http://zdnet.com.com/2100-1106-954591.html
    Al
    It isn't paranoia when you KNOW they're out to get you...

  5. #5
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    hmm. i see 80 gig hard drives selling for approximately 100$. I see dvd discs for dvd recorders selling for 3$, and cds selling for 25c, and of course these are vague approximations, for prices at August's end, '02, in the U.S. Does anyone think that jailing a few (<1%) for file swapping will stop simple economics? Software developers, I pity your plight. None the less, file swapping of every variety will continue, if perhaps somewhat diminished, but (if diminished) this makes the PROFIT for 'crackers' greater.. not less. Prohibition produced Al Capones 'evil empire'.. and civil corruption, and disorder, more than it HELPed anyone. Prohibition, effective or NOT, is not the answer. A MS copy of XP is (about) $200-250, and a 'hacked' version is perhaps 5$ to 20$, and the disproportion is inarguable. Therein lies the motive, and disregarding private opinion, the REASON why folks are gonna continue file swapping, and sharing, and copying. As long as it's convenient to believe in Robin Hood ethics, folks (MANY folks, if not all) will embrace them. Without creating a law that at least 90% of folks can agree with about ANY info that can be digitized, p2p is here to stay, legal or not. Get used to it.

  6. #6
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    MitchShrader, part of the reason these proces are so low, on things related to mp3s might be companies dont want to get stuck with a hugh over-stock, when the **** hits the fan.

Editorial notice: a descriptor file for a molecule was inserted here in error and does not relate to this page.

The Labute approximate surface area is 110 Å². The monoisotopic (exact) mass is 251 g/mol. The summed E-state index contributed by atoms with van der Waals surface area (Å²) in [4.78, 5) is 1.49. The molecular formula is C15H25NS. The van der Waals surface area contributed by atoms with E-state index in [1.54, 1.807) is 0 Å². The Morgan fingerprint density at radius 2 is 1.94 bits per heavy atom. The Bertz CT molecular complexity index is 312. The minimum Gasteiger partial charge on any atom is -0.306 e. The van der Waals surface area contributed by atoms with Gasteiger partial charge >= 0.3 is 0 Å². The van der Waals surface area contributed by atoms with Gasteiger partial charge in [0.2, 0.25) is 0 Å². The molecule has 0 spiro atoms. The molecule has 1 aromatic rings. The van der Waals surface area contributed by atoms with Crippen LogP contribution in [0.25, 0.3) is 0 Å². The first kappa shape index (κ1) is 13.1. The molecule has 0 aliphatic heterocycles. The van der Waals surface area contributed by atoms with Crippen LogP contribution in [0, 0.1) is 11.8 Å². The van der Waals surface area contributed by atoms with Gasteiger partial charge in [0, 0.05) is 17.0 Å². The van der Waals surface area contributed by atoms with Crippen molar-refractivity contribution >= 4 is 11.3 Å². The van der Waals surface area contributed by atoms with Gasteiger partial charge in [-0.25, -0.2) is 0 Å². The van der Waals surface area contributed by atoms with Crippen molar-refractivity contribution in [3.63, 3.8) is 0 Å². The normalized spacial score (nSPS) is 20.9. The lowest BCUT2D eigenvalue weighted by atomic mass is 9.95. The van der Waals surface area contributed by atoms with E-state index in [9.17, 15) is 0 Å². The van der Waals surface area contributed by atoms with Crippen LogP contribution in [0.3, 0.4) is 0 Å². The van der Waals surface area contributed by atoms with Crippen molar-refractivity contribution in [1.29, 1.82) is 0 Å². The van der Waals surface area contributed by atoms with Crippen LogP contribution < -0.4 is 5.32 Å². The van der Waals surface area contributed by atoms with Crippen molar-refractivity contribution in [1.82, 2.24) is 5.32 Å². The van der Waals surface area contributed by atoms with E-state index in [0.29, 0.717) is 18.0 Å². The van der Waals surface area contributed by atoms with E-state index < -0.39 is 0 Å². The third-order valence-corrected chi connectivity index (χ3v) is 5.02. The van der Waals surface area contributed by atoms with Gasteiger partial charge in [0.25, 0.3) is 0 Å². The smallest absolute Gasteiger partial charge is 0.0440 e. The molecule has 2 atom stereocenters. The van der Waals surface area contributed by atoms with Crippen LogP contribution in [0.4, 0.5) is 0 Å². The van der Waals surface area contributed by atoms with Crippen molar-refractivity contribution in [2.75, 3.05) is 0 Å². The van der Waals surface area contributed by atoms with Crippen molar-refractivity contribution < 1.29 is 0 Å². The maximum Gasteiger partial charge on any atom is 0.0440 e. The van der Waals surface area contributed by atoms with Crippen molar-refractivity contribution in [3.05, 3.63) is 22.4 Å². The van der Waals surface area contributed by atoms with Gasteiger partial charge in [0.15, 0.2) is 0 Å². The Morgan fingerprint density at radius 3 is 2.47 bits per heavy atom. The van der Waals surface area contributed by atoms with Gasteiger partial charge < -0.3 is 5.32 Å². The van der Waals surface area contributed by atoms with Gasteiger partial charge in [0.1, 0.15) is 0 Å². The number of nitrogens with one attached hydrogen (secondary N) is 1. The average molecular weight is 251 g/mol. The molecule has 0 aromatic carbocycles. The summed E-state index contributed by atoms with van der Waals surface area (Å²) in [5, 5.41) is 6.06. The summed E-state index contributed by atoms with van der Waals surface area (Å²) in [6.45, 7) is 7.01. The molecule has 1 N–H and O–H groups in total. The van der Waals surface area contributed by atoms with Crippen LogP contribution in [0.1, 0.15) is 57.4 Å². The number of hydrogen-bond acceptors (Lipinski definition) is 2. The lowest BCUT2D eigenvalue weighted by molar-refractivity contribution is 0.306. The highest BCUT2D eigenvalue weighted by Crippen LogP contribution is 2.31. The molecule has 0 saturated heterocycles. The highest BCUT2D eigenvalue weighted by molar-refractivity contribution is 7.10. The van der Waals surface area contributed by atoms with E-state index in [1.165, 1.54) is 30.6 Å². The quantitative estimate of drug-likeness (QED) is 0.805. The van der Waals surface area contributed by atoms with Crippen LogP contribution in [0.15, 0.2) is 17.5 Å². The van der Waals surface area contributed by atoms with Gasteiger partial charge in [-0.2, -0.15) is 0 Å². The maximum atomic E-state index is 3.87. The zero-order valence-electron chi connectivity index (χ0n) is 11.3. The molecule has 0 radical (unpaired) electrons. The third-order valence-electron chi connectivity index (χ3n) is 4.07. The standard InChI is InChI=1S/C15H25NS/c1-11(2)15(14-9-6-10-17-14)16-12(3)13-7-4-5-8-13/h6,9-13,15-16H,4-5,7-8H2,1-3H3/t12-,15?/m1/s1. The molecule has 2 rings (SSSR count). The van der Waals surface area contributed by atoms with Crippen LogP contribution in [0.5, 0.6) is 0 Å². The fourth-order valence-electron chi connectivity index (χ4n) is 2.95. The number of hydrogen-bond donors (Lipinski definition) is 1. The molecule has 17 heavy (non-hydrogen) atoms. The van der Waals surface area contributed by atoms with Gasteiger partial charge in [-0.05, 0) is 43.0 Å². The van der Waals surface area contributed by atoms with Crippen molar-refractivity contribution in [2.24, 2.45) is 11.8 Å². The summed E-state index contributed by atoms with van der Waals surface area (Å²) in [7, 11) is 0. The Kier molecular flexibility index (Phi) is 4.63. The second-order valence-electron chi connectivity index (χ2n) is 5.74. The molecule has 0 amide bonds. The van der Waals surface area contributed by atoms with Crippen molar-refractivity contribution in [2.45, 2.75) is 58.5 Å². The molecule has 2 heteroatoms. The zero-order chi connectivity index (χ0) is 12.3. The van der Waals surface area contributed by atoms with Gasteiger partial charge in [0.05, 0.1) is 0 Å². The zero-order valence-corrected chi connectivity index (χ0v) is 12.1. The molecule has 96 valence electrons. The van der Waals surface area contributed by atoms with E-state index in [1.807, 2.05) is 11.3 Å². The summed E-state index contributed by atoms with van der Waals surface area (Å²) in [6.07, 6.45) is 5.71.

Allenb1963 thats some artical. the DOJ doing the recording industries dirty work. If they figure each recording on a computer to be around the price of a single, if they catch you with 300/650 mp3 your penality would not exceed five years in prison. thats a relief
    Bukhari:V3B48N826 “The Prophet said, ‘Isn’t the witness of a woman equal to half of that of a man?’ The women said, ‘Yes.’ He said, ‘This is because of the deficiency of a woman’s mind.’”

  7. #7
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    ISPs off the hook in swapping suit

    http://news.com.com/2100-1023-954782.html

    Looks like the site in China was shut down. I was hoping that they had dropped the suit for a better reason, e.g. it was completely stupid in the first place.

  8. #8
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    really? cd sales are down? people dont have money to spend on entertainment? go figure. some people have a hard time buying things that they need, let alone things that they want, as someone who dabbles in P2P, i can vouche that even though i dl and burn, i still go out and buy a cd or two, hell, i've even sent a few bucks to a band in japan cause i downloaded alot of their music and couldnt find them over here. and i didnt feel like paying the middle man - shipping and handling from japan. P2P proggies introduce people to new music. i dont listen to popular bands anyway.
    just like water off a duck\'s back... I AM HERE.

    for CMOS help, check out my CMOS tut?

  9. #9
    Banned
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    I think we should just boycott any entertainment company
    that's attacking our privacy. Even animal rights people got
    McDonalds to improve their policies on their meat farms, how
    is entertainment any different?

  10. #10
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    carbonlifeform, animal rights folks really care about their cause. they pound their government representatives with mail, faxs and phone calls. they raise support for their cause and make it a public issue. if you want a boycott to work you have to go public with it. although AO has over 100k members, id venture to say 85% of them would be too busy download haxor tools somewhere or mp3s to get involved or be any help at all. Most of the people walking around arn't even awary this is an issue.
    Bukhari:V3B48N826 “The Prophet said, ‘Isn’t the witness of a woman equal to half of that of a man?’ The women said, ‘Yes.’ He said, ‘This is because of the deficiency of a woman’s mind.’”